Updated: Mar 29
When you think of basic needs, what comes to mind? Food, clean water, safety, perhaps a sense of love and belonging? But for individuals experiencing homelessness in Montgomery County, a meal is a bonus, shelter a dream, and a sense of belonging in the community is yet to be decided.
Homelessness in Montgomery County has more than doubled in the last two years—a clear sign that something isn’t working. Rather than pushing the problem away, we invite our community to propose solutions that would benefit all of us. To start, let’s examine some factors that contribute to the problem we face today:
Lack of Short-Term Shelter
We saw a sudden rise of individuals experiencing homelessness in July of 2022, when our county’s only homeless shelter for adults closed its doors without a plan to re-open. Typically, this shelter had housed 50 at a time, providing people with stability for 60-90 days to gain employment and transition to longer-term housing. While there’s funding for a shelter, community members can’t agree on where to place it. This is due mostly to NIMBY (Not In My Back Yard) thinking—people want to keep their distance from what they consider to be undesirable developments. While small amounts of short term shelter space exist for women experiencing domestic violence and for families, adults are typically left to find a tent and sleep outside. Police departments and townships have seen an increase in encampments or tent communities throughout the county (Rizzo, 2022).
Fears of Shelter
Our Boots-on-The-Ground work within CAARSEA has allowed us to speak directly with individuals experiencing homelessness and to learn about the barriers they face. Typically, a small number of cots are available during code blue emergencies when the wind chill drops below 20; individuals may stay from 8pm to 8am in a county-assigned building. Unfortunately, they can’t bring many belongings or pets. They may risk their belongings being stolen or forfeiting their spot in the tent community. Additionally, some have experienced assault and theft when the shelter environment is not adequately monitored. People have to weigh the risks of facing the cold versus the risks of spending the night in the shelter.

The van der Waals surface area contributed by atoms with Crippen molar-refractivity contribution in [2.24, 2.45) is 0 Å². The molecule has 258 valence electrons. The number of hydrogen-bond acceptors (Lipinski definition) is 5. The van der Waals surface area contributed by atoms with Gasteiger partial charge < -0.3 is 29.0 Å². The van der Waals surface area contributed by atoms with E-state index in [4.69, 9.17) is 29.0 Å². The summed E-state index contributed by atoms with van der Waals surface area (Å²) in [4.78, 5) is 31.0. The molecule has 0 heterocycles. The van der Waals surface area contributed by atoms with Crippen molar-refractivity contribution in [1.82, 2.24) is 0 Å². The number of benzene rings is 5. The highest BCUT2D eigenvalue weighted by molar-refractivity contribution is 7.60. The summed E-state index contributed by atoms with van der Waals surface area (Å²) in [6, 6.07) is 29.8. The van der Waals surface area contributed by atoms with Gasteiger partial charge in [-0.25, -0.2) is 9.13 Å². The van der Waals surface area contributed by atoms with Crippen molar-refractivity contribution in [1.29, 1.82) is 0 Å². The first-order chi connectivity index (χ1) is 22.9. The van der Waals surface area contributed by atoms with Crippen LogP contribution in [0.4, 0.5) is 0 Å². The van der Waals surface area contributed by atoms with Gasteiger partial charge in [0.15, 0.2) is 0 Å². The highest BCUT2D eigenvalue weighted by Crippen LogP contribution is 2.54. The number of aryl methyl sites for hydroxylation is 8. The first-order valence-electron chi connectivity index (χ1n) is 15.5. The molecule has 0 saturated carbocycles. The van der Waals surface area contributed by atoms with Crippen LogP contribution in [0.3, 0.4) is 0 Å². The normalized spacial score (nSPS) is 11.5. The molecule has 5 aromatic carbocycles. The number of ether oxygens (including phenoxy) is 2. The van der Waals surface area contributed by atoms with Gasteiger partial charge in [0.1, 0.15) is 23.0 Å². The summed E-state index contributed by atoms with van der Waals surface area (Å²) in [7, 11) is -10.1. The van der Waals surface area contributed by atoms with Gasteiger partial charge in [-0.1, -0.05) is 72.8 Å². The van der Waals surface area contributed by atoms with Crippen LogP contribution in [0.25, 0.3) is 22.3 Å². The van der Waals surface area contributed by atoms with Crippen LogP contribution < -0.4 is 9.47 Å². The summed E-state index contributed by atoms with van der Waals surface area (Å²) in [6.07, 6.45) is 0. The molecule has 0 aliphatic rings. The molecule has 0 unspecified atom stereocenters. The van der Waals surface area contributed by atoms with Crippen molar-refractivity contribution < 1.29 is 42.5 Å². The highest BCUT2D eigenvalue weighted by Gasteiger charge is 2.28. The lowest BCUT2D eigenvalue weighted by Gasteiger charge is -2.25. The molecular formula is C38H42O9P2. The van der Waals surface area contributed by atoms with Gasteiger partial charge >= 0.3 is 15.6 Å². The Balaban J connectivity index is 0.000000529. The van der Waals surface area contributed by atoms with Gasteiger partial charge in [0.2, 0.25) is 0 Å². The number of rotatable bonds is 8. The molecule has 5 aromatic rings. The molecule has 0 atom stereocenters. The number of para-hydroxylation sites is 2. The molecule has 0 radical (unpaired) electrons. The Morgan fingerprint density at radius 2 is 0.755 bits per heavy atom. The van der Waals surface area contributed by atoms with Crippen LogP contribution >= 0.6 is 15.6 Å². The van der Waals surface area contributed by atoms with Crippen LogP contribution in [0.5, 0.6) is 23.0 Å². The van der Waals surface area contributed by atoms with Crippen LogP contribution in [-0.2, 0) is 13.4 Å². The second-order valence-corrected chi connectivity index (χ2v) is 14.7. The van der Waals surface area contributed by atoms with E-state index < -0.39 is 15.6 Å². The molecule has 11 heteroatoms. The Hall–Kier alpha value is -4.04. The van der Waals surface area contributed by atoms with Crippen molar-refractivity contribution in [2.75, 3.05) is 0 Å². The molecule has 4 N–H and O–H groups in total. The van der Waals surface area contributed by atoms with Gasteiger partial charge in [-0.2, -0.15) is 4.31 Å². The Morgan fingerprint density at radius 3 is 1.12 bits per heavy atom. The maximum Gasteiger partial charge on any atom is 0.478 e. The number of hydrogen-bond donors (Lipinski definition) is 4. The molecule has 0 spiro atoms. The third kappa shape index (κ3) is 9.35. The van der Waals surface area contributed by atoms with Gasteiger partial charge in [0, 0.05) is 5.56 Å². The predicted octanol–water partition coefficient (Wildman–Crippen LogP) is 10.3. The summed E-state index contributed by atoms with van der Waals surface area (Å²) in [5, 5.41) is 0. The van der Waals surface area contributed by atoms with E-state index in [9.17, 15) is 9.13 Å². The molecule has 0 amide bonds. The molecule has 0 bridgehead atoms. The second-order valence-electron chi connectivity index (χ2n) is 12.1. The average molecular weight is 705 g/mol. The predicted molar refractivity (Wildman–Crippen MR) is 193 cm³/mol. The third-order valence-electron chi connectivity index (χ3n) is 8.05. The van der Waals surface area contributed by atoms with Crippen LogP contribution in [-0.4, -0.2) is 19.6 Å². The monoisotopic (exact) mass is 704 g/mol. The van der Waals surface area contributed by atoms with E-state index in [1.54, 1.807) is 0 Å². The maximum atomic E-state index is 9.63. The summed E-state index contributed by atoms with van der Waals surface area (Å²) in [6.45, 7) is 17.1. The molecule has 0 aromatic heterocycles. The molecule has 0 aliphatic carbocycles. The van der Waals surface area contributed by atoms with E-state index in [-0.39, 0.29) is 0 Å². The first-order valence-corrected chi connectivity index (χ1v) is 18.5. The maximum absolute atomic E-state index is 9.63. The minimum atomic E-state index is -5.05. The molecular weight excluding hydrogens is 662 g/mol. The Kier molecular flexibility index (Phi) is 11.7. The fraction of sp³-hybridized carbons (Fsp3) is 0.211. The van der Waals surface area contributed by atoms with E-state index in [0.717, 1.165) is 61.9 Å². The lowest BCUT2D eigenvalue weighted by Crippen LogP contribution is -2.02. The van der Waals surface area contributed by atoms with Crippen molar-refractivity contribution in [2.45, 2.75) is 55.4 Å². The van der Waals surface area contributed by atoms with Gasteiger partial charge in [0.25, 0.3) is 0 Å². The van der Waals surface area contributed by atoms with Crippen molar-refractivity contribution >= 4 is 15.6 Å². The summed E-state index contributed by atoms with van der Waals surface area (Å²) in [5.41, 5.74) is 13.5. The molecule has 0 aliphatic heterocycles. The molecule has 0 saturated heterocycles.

While many homeless individuals work during the day or find daytime shelter in local businesses, in the evening they rely on open spaces such as parks or bike paths where they won’t be seen. Unfortunately, in August of 2022, shortly after the shelter closed, the Norristown Borough passed an ordinance that closed the parks from dusk to dawn. Anyone found sleeping in parks would be forced to move, facing the prospect of their belongings being thrown out and receiving a $300 fine and up to 5 days of jail time. The ordinance limits the geographical areas where homeless individuals may legally exist. Supposedly, the purpose of the ordinance was to connect people with longer-term housing options. However, these options are spread thin, and critics of the ordinance say it does little to encourage people to seek services. Says Mark Boorse, Director of Program Development for Access Services, “We are perpetuating a system that makes people hide… I think it’s inhuman to do this, but however you feel about it, it’s not effective”.
According to local elected officials, the county is required to provide funds to alleviate homelessness in these towns, and they simply have not. We have seen the issue become stalled when townships push homelessness to the next town and politicians, in an effort to remain in good standing with their constituents, do not go against this. This has placed the primary burden to fall on Pottstown and Norristown. We know that Norristown has been communicative with the County over the past five years that it is in need of more support from the county and other townships to alleviate homelessness. However, the neighboring townships and the county have done little to support them (Rizzo, 2022).
Hurricane Ida, which hit our area in September 2021, caused flooding and damage to the riverfront neighborhoods of Norristown and Bridgeport, devastating 146 lower income housing units and displacing over 251 individuals. More than a year later, 25 people are still residing long term in hotels paid for by the county, while 36 live outside. As of February 2023, these housing options have not yet been replaced (Ravina, 2022).
Increased rental and high Income-To-Rent Ratio
The rising cost of rentals has led to fewer affordable options. Housing in Montgomery County is significantly more expensive compared to the rest of the state, with a typical 2 bedroom rental unit being from $925 to over $3,600 a month. Those living consistently in rentals have over the past two years faced an increase in their monthly rate. One-fourth of renters in Montgomery County report spending over 50% of their income on housing—a ratio that’s not sustainable and that’s considered a predictor of homelessness (Ravina, 2023).
Decreasing Supply of Low-Income Housing Options